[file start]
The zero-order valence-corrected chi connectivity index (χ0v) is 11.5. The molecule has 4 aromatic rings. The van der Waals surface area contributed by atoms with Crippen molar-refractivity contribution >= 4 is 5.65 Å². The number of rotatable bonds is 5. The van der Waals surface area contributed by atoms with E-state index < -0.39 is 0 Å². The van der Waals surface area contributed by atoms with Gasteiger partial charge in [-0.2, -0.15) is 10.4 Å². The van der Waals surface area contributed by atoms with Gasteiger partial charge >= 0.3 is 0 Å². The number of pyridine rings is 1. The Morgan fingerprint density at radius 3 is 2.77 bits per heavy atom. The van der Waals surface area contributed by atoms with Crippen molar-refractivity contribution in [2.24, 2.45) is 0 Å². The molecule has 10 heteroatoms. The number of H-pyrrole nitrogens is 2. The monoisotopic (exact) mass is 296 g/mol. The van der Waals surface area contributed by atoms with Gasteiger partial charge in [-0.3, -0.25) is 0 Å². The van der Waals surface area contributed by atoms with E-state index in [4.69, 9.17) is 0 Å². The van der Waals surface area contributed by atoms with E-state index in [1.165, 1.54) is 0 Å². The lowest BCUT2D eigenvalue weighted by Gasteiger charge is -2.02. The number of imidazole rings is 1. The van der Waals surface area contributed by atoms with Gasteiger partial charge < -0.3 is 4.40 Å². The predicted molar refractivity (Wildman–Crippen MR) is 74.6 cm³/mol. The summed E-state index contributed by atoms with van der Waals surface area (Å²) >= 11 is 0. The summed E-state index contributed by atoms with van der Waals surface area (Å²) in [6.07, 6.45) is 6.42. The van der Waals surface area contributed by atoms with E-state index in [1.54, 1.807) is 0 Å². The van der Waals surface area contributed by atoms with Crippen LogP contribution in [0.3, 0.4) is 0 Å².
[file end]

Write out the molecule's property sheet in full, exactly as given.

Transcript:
The zero-order valence-corrected chi connectivity index (χ0v) is 11.5. The molecule has 4 aromatic rings. The van der Waals surface area contributed by atoms with Crippen molar-refractivity contribution >= 4 is 5.65 Å². The number of rotatable bonds is 5. The van der Waals surface area contributed by atoms with E-state index < -0.39 is 0 Å². The van der Waals surface area contributed by atoms with Gasteiger partial charge in [-0.2, -0.15) is 10.4 Å². The van der Waals surface area contributed by atoms with Gasteiger partial charge >= 0.3 is 0 Å². The number of pyridine rings is 1. The Morgan fingerprint density at radius 3 is 2.77 bits per heavy atom. The van der Waals surface area contributed by atoms with Crippen molar-refractivity contribution in [2.24, 2.45) is 0 Å². The molecule has 10 heteroatoms. The number of H-pyrrole nitrogens is 2. The monoisotopic (exact) mass is 296 g/mol. The van der Waals surface area contributed by atoms with Gasteiger partial charge in [-0.3, -0.25) is 0 Å². The van der Waals surface area contributed by atoms with E-state index in [4.69, 9.17) is 0 Å². The van der Waals surface area contributed by atoms with E-state index in [1.165, 1.54) is 0 Å². The lowest BCUT2D eigenvalue weighted by Gasteiger charge is -2.02. The number of imidazole rings is 1. The van der Waals surface area contributed by atoms with Gasteiger partial charge < -0.3 is 4.40 Å². The predicted molar refractivity (Wildman–Crippen MR) is 74.6 cm³/mol. The summed E-state index contributed by atoms with van der Waals surface area (Å²) >= 11 is 0. The summed E-state index contributed by atoms with van der Waals surface area (Å²) in [6.07, 6.45) is 6.42. The van der Waals surface area contributed by atoms with E-state index in [1.54, 1.807) is 0 Å². The van der Waals surface area contributed by atoms with Crippen LogP contribution in [0.3, 0.4) is 0 Å².